Wednesday, November 18, 2009

More colour in November...





'... why, wondered Gilles, should this level of light transfigure the earth, beyond any magic of sunrise or sunset?  He saw the bare trees of the terrain beyond the eastern wall of the cloister, the swift grey current of the Seine, and across the narrow strait of the Ile Notre Dame with its black piles of wood and turf, the grass betwen them a strange, passionate green.  There is more colour, he thought, in November than there is in August, except perhaps in water.  For water dies, the earth never.  Those naked trees, indifferent to the fall of leaf: the life is more than meat, they say, and the body than raiment: what we have we hold.'

Sunny days at this time of year always remind me of this passage, from Peter Abelard by Helen Waddell, which is probably still about my favourite book, though I generally mistrust such categorical statements. 

I know in many ways it is pure romantic fiction; even Helen Waddell herself cannot remain faithful to her sources (and there can have been no one to whom that was more important), and square the love story with the fact of Abelard's tiresome arrogance, egoism and unkindness.  It's interesting though, I think, that nine centuries on we still want to believe in them, and to feel that we know them.  The other side of this desire is a kind of self-mortifying modern iconoclasm in fiction and historical writing alike that casts him as a kind of monstrous mediaeval hybrid of the Marquis de Sade and Jean-Paul Sartre, and her as a masochistic doormat victim or else a complete figment of his, or someone else's, imagination, which in turn elicits protest and counter scholarship and supposition from their apologists.  Either way, they go on mattering.




I don't even have a clear recollection of when I first read the book, but I think it may have been a long time ago at a time when I was so preoccupied by troubling circumstances that it was quite difficult to read or concentrate on anything much.  But I don't recall because I became so completely absorbed in the world of it that everything else disappeared for the duration.  And I keep coming back to it because sometimes nothing else will do, there's nowhere else I want to go.  Partly, I think I understood on about the third reading of it, because the truly important and compassionate relationship within it isn't between Abelard and Heloise at all but between Heloise and the elderly, cynical, fictitious old scholar Gilles de Vannes, whose musings comprise the passage here (we hear much of his inner voice, something of Abelard's, nearly nothing of that of Heloise).  Mostly though, I just want to lose myself in Helen Waddell's glorious, melancholy, translucent vision of that corner of France in that part of the 12th century.  It's like the light coming through beech leaves.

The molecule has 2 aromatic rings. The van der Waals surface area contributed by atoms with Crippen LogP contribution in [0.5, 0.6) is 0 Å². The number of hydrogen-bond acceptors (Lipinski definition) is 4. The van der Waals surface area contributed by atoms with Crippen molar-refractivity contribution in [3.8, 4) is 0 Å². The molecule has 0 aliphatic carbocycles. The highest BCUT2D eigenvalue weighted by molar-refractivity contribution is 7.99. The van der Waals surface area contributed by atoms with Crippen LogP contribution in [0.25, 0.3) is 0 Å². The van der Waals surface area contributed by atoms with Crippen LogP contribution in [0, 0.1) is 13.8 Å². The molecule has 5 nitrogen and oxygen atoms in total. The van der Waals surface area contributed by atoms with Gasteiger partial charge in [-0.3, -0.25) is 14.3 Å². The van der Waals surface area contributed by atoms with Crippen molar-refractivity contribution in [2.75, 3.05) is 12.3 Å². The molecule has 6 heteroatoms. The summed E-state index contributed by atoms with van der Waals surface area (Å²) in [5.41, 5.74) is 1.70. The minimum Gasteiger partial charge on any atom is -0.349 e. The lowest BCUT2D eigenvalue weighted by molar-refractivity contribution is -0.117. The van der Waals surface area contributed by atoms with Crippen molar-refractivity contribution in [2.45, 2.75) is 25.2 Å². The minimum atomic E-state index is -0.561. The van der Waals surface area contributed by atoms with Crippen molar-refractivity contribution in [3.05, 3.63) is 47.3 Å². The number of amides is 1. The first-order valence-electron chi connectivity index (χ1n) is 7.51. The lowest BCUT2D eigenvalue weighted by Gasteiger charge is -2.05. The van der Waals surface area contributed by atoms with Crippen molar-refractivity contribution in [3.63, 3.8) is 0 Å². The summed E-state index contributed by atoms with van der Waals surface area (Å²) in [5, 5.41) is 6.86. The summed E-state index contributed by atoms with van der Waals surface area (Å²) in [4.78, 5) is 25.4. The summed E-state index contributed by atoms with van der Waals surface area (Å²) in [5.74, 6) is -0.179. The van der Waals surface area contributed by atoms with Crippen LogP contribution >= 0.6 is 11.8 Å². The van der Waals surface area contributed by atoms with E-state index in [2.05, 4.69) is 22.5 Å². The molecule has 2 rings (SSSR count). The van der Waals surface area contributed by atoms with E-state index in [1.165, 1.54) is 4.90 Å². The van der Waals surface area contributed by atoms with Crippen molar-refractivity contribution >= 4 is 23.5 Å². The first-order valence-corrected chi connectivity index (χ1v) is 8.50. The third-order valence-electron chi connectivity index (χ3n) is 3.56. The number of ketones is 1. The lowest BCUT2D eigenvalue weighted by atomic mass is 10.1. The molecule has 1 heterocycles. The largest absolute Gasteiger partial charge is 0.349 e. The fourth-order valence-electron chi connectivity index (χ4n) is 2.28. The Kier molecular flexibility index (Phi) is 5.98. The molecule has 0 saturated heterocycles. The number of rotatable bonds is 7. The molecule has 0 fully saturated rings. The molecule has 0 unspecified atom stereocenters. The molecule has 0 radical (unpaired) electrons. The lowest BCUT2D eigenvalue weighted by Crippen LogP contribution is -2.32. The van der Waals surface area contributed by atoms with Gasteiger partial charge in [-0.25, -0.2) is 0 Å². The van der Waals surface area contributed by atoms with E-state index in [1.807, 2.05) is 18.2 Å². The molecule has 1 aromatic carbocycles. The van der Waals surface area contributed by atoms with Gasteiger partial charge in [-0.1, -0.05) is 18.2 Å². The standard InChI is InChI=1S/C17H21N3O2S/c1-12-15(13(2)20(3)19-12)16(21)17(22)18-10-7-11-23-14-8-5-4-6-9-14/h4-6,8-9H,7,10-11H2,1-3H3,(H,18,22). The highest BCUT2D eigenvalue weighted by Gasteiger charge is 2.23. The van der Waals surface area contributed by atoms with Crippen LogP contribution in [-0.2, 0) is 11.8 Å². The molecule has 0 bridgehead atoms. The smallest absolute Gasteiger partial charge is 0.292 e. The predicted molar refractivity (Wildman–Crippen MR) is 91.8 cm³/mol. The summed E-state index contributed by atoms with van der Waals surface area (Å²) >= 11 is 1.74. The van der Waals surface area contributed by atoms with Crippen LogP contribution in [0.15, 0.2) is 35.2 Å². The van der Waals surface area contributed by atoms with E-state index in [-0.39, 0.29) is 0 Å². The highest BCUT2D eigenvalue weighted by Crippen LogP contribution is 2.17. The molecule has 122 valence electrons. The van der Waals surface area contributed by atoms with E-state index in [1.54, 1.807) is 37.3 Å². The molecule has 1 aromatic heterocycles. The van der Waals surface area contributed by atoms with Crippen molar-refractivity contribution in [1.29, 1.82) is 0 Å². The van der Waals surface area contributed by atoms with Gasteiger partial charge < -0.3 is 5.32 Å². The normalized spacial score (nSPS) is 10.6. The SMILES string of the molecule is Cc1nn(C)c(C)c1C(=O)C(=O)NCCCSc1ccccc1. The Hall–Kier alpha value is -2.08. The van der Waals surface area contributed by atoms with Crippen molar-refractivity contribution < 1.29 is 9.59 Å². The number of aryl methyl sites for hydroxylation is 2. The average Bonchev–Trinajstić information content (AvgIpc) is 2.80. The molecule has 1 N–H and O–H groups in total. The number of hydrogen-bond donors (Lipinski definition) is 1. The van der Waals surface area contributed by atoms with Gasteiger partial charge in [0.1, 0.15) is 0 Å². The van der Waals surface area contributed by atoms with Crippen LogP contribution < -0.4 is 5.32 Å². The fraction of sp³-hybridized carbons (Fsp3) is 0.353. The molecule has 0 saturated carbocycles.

'... the autumn seemed to him richer than any spring, and this pale persistent sunlight had a kind of heroic tenderness.  There is no memory in spring, he thought, not even the memory of other springs: but a November day of faint sunlight and emerald moss remembers all things, the wild promise of the January days, snowbroth in February, violets in March, new-mown hay in June, dew-wet mint trodden underfoot on August nights, the harvest moon in September, the hunter's moon in October. ...He had it now: it was this level of light, of the sun near the horizon'



7 comments:

rb said...

Yes, it is interesting. I think often our perceptions of our favourite books, or those that have left a particularly deep imprint on our soul, has more to do with how we ourselves were when we read them than the book itself.

Two of the books I consider to be of particular significance to me were read at times when I really couldn't function at all, when it took a lot of effort to read, to force myself to let go of stuff and throw myself into the book - and when it finally happens, I think the experience is somehow more profound.

Well, I have always thought that.

Rouchswalwe said...

Beautiful. There are 2 symphonies that hold such an import for me. When immersed in them, I heal a little. Coming out on the other side, I see things more clearly. And then there is a particular poet I can always rely on.
There is an Abelard volume on my shelf, I think. Unread. Now you've piqued my interest, Lucy.

Plutarch said...

I think H and A has a dramatic truth which is somehow more important than the historic truth. I read it more than 50 years ago and it still seems to matter.

Granny J said...

Beautiful November colors...

Barrett Bonden said...

Resonances with Anna Karenina which for me is more about Levin and less about the tragic lovers. An uneasy sense of masculinity has kept me away from H&A but there's yet another echo with "the elderly, cynical, fictitious old scholar" in the part of Don Alfonso in Cosi. And bringing us more or less up to date it's the sort of role that James Mason used to favour once he'd ceased to be a matinée idol, although there are many (Mrs BB prominent among them) who believe that that particular radiance only ceased with JM's death.

christopher said...

My goodness, I love coming here.

Sheila said...

I think I need to read this book.

I love the quote about spring and autumn difference.

I want to walk that field!